The canonical representation of natural numbers can be extended to positive rational numbers, i.e. numbers of the form $\frac ab,~~~~~ a,b\text{ both being positive integers.}$ This can be done by allowing the exponents to be negative integers as follows:

# Definition: Canonical Representation of Positive Rational Numbers

Let $a,b$ be natural numbers, both $\ge 1$, and let $a=\prod_{i=1}^\infty p_i^{e_i}\text { and }b=\prod_{i=1}^\infty p_i^{f_i}$ be their canonical representations of $$a$$ and $$b$$. By setting $$\alpha_i:=e_i - f_i$$ we get $\frac ab=\prod_{i=1}^\infty p_i^{\alpha_i}$ as the unique canonical representation of the positive rational number $$\frac ab > 0$$.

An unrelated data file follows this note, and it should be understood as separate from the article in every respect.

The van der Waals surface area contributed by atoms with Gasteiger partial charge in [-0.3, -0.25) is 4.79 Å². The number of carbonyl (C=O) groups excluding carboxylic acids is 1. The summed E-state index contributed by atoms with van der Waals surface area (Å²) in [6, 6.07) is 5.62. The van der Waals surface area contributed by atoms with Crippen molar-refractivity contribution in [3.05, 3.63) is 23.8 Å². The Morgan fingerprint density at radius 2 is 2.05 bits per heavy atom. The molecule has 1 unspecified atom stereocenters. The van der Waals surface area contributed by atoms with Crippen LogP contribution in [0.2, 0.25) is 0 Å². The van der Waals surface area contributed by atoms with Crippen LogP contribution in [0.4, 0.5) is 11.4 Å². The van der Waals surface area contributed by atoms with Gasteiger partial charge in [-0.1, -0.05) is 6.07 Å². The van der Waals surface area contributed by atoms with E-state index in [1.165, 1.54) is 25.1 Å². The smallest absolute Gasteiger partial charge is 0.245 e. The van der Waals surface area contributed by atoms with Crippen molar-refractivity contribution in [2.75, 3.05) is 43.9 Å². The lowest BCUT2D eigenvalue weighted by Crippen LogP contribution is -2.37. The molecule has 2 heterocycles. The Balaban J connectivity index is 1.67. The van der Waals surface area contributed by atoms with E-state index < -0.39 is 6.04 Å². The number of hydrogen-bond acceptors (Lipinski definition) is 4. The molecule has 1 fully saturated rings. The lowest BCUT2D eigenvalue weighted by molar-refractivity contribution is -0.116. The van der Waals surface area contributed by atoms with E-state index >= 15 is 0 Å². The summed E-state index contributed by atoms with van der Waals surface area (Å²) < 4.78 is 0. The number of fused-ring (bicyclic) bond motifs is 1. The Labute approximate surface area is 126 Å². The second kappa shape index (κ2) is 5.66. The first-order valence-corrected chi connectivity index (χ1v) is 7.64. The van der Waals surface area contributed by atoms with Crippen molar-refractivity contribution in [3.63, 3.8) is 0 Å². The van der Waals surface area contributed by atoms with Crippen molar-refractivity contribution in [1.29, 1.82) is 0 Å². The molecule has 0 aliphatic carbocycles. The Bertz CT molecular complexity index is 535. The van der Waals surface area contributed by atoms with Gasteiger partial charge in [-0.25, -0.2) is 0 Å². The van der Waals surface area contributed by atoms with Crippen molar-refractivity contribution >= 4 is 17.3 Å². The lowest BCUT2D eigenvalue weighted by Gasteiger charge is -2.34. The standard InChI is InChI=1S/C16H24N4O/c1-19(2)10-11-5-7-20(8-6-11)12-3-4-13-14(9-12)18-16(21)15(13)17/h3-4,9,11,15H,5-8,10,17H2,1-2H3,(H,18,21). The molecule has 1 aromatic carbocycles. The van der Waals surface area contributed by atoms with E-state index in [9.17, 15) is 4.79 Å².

### Example

Please note that with each rational number $$\frac ab > 0$$ we can associate a unique series of the integer exponents $$\alpha_i\in\mathbb Z$$ of is canonical representation. For instance, we have

$\begin{array}{ccrrrrrrrr} 10=2^1\cdot 5^1&\text{ can be associated with the series }&1,&0,&1,&0,&0,&0,&0,&\ldots\\ \frac1{10}=\frac1{2^1\cdot 5^1}&\text{ can be associated with the series }&-1,&0,&-1,&0,&0,&0,&0,&\ldots\\ \frac{25}{1188}=\frac{5^2}{2^2\cdot 3^3\cdot 11^1}&\text{ can be associated with the series }&-2,&-3,&2,&0,&-1,&0,&0,&\ldots\\ \end{array}$

Please also note that the multiplication of any two positive rational numbers results in the addition of their associated series of exponents in their canonical representations.

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